Researchers conduct extensive examination of online learning for students with disabilities
Across the nation, online education is becoming an increasingly important part of the school experience for many students. Yet close attention is not always paid to how this new educational horizon affects students with disabilities.
Researchers at the Center on Online Learning and Students with Disabilities have issued "Equity Matters: Digital and Online Learning for Students with Disabilities." The expansive report analyzes the online education policies of all 50 states and five U.S. territories and combines those findings with other research projects in the center to support recommendations for how to improve online and blended learning for all students.
The report takes a wide view at online and blended learning for students with disabilities. In its five chapters it explains transformative change, provides a scan of policy for all 50 states and five territories regarding online learning for students with disabilities, details special education in online environments, explores the changing structure and roles within education and finally, examines access to online education, issues of data and privacy and graduation. It is available online.
The Center on Online Learning and Students with Disabilities is a partnership of the Center for Research on Learning, the Center for Applied Special Technology and the National Association of State Directors of Special Education. It is funded by the Office of Special Education Programs in the U.S. Department of Education.
The goal of the report is to provide a perspective of what is happening nationally in online learning, especially as it applies to students with disabilities. It is intended for educators, administrators, parents, policy makers and all stakeholders in education.
"We know from our research that there are still many involved in K-12 education that don't know this is taking place. So in the first chapter we include a foundational understanding of the field," said James Basham, associate professor of special education at KU and one of the report's lead authors.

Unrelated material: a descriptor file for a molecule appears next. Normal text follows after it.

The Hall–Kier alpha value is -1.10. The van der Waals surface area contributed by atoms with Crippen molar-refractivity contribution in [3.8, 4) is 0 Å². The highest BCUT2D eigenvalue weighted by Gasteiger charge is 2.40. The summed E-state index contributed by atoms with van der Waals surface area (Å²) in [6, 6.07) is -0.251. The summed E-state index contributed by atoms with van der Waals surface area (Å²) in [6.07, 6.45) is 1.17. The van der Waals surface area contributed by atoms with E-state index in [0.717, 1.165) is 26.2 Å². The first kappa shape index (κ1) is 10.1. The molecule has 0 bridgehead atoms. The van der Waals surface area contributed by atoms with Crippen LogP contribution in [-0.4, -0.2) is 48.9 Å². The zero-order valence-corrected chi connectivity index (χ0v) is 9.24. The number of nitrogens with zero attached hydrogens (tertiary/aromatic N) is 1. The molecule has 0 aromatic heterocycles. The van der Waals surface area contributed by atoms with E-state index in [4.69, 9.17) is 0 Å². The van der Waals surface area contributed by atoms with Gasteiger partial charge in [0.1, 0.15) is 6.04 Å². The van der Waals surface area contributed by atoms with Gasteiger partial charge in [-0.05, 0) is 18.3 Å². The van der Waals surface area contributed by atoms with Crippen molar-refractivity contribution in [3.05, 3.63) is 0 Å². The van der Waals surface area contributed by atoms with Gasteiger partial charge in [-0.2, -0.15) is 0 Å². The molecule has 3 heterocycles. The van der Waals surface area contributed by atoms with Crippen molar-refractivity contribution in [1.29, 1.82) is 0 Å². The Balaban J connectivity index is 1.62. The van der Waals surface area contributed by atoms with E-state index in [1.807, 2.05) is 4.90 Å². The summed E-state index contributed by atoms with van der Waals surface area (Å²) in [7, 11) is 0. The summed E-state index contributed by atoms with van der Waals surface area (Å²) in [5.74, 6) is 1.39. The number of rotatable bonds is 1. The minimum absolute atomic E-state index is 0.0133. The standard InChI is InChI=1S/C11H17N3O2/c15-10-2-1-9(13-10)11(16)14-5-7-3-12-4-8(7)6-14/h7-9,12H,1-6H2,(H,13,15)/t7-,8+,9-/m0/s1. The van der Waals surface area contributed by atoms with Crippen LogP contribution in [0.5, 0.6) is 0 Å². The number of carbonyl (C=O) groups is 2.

Federal and state policies can directly affect students' experiences, and the report's second chapter provides a detailed analysis of policies regarding online learning and whether they consider students with disabilities. Researchers asked nine questions and, overwhelmingly, the data showed states do not account for needs of students with disabilities in their online learning policies. For example, only five states showed evidence that they provide examples of appropriate accommodations in an online learning environment for students with disabilities.
"While many states know this imbalance is going on, some don't. And most states don't have well-defined policies on making this work for students with disabilities," Basham said. "But almost all states have some sort of online learning happening."
Chapters three and four take a close look at the needs of students with disabilities and the changing roles of educators and parents in an online learning environment. Research shows that roughly 80 percent of the time a parent decides to place their child in a virtual school or online environment because they are not happy with the "brick and mortar" school experience. In those situations, research has also shown that parents take on a greatly expanded role as an educator.
The report's final chapter addresses special topics, including access to online education. The authors call for creation of a database of accredited online schools for the benefit of students and parents. Highly competitive educational companies can open online schools, which might not always meet the educational standards of the state. Parents may not be aware of a failure to meet accreditation in many cases. Access to data is another key topic. Competitive education services companies often tightly guard their data to avoid litigation and maintain proprietary advantages. That impedes researchers and government's ability to understand whether they are providing valuable education to students.
"There is a notion that a great deal of data exists, and it can tell us more about online learning," Basham said. "Every click a learner makes creates data. But it's not necessarily being used the right way, and it doesn't travel across platforms, making it very difficult to access."
The researchers call for more access to online schools' data to help assess if the needs of students with disabilities are being met as well as to determine what is and is not working in the expanding world of online education.
Finally, the report addresses graduation. While each state's requirements are different, many new concerns are born with the increasing requirement for students to take part in some online learning. Chief among those is the possibility that some students might technically not be able to graduate if they are required to take an online course and no considerations are made for their disability, which could prevent them from completion.
The goal of "Equity Matters" is not to criticize educational shortcomings but instead to highlight issues that should be considered in order to improve online learning for every student, Basham said.
"Students with disabilities offer a unique opportunity for designing learning systems that can address their learning variabilities from the outset, not as an afterthought, and, in doing so, more effectively encompass the needs of all learners—those with disabilities, and those without," the authors wrote. "The Center researchers encourage stakeholders to work together to research and design better online learning environments for all learners."